2. Prepare a double boiler by bringing about two inches of water to a boil in a medium size pot. Combine the 1/2 cup butter, 5 tbsp cocoa powder, 1/2 cup sugar, and 1 tsp vanilla in a metal or glass heat proof bowl. Place the bowl on top of the pot of boiling water, make sure the water does not touch the bowl, then whisk the chocolate mixture until smooth and melted.
  3. Add the egg, and whisk until combined. Cook for 2-3 minutes, until the chocolate mixture thickens to the texture of hot fudge sauce.
  4. Remove from heat and add the graham cracker crumbs, coconut flakes, and chopped walnuts. Stir till combined, then press evenly into the prepared 8×8 pan. Chill in fridge while you prepare the middle layer.

For the Middle Layer:

  1. Add 1/2 cup butter, heavy cream, and custard powder to the bowl of your stand mixer, fitted with the whisk attachment and beat until light and fluffy. (it will curdle at first, and be a bright yellow, just keep mixing until it gets fluffy and lighter in color.
  2. Add the powdered sugar, in 1 cup increments, beating in between, until light and fluffy.
  3. Spread on top of the crust layer. Place in fridge to chill while you prepare the top layer.

For the top layer:

  1. Prepare the double boiler again, and place the chocolate squares, butter and heavy cream in a heat proof bowl (I just washed out the bowl I used for the crust layer and used that one again). Whisk until melted and smooth. Remove from heat and let cool on counter for 10-15 minutes.
  2. Pour on top of the bars, and smooth out. Chill in fridge for at least 15-20 minutes to let the chocolate set.
  3. Remove bars from pan and cut into small squares. Store in fridge.
  4. Enjoy!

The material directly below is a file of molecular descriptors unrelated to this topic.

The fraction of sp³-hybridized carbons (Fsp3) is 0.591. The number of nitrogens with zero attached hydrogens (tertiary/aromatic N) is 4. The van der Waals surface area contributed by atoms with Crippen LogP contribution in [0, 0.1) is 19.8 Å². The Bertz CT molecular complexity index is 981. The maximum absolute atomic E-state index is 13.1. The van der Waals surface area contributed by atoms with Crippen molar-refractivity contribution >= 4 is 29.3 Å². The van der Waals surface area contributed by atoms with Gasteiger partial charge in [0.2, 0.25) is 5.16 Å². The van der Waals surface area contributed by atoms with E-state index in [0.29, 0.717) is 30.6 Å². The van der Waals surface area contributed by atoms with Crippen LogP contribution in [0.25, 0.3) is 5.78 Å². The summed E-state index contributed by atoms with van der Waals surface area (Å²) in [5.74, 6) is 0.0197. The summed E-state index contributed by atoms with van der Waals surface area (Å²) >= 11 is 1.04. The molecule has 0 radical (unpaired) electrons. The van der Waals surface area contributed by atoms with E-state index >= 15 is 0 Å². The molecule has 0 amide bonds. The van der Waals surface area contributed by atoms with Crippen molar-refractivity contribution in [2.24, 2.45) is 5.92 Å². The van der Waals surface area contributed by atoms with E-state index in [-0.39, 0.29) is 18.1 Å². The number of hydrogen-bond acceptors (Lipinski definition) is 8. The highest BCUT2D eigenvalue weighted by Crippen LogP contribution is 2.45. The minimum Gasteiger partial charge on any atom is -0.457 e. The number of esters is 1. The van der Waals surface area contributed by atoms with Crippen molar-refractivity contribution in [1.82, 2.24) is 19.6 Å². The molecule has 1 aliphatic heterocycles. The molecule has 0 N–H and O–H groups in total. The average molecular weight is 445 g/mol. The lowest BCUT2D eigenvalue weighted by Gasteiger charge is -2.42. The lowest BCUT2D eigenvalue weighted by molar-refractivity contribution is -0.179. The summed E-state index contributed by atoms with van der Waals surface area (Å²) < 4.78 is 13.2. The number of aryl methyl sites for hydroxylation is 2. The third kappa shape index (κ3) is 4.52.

Keywords: Nanaimo, bar candy

About the author

Shawn is the Owner and Creator of I Wash You Dry. She loves to create and share simple, family-friendly recipes. Mom to 5 adorable children and dwells in the desert of Southern Utah.
42 Responses
  1. Carol

    For Nanimo Bars use Bird’s Custard Powder originally from Britain but also made by Kraft Foods in Ontario Canada. We love our Nanaimo Bars here in British Columbia, original recipe from Nanaimo, British Columbia on Vancouver Island.

  2. Rebecca

    Hello. What would you say is a good substitution for the walnut? Could I simply add more coconut? Or perhaps more crushed cracker? If so do you think it is a straight volume to volume switch? Thanks!

  3. Linda

    If you use vanilla powder in these bars, they are NOT Nanaimo bars and should not be called such. (they are wanna-be bars) That said, it is nice to see Nanaimo bars gaining popularity in other parts of the world. This takes me back…..

    1. Linda

      Sorry, I meant to say vanilla pudding powder. Also, when I learned to make these over 40 years ago, the bottom layer WAS baked and recipes can still be found that instruct baking in the oven….

    2. Leah Camara

      I live in the US and want to make this recipe ( I had them once when visiting a friend in Canada. However I have never seen custard powder in any store and I bake often. What can I use in place of the “powder”?

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Shawn Syphus Hi, I'm Shawn and I'm a busy mom of five; pretending to live on a budget. I love to cook, and explore new recipes, but they have to be quick and easy with as few dishes as possible.